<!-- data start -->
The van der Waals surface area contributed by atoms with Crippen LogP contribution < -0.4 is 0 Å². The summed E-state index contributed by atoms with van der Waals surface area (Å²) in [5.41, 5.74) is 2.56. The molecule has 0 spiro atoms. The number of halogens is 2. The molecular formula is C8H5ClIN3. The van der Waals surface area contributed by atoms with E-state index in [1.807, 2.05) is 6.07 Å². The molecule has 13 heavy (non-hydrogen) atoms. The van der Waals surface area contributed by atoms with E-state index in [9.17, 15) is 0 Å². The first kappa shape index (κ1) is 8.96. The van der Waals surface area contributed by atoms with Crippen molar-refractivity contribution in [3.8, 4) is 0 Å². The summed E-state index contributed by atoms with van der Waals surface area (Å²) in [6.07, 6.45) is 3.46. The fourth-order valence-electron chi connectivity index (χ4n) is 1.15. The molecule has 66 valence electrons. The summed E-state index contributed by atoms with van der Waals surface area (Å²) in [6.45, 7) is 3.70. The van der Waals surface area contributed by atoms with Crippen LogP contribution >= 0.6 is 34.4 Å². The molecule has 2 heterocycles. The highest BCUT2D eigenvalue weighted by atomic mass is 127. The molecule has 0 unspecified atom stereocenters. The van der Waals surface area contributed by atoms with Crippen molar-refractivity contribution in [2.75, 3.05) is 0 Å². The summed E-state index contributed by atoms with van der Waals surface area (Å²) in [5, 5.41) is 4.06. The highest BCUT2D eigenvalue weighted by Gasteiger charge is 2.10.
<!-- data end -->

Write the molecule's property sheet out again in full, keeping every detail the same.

The van der Waals surface area contributed by atoms with Crippen LogP contribution < -0.4 is 0 Å². The summed E-state index contributed by atoms with van der Waals surface area (Å²) in [5.41, 5.74) is 2.56. The molecule has 0 spiro atoms. The number of halogens is 2. The molecular formula is C8H5ClIN3. The van der Waals surface area contributed by atoms with E-state index in [1.807, 2.05) is 6.07 Å². The molecule has 13 heavy (non-hydrogen) atoms. The van der Waals surface area contributed by atoms with E-state index in [9.17, 15) is 0 Å². The first kappa shape index (κ1) is 8.96. The van der Waals surface area contributed by atoms with Crippen molar-refractivity contribution in [3.8, 4) is 0 Å². The summed E-state index contributed by atoms with van der Waals surface area (Å²) in [6.07, 6.45) is 3.46. The fourth-order valence-electron chi connectivity index (χ4n) is 1.15. The molecule has 66 valence electrons. The summed E-state index contributed by atoms with van der Waals surface area (Å²) in [6.45, 7) is 3.70. The van der Waals surface area contributed by atoms with Crippen LogP contribution >= 0.6 is 34.4 Å². The molecule has 2 heterocycles. The highest BCUT2D eigenvalue weighted by atomic mass is 127. The molecule has 0 unspecified atom stereocenters. The van der Waals surface area contributed by atoms with Crippen molar-refractivity contribution in [2.75, 3.05) is 0 Å². The summed E-state index contributed by atoms with van der Waals surface area (Å²) in [5, 5.41) is 4.06. The highest BCUT2D eigenvalue weighted by Gasteiger charge is 2.10.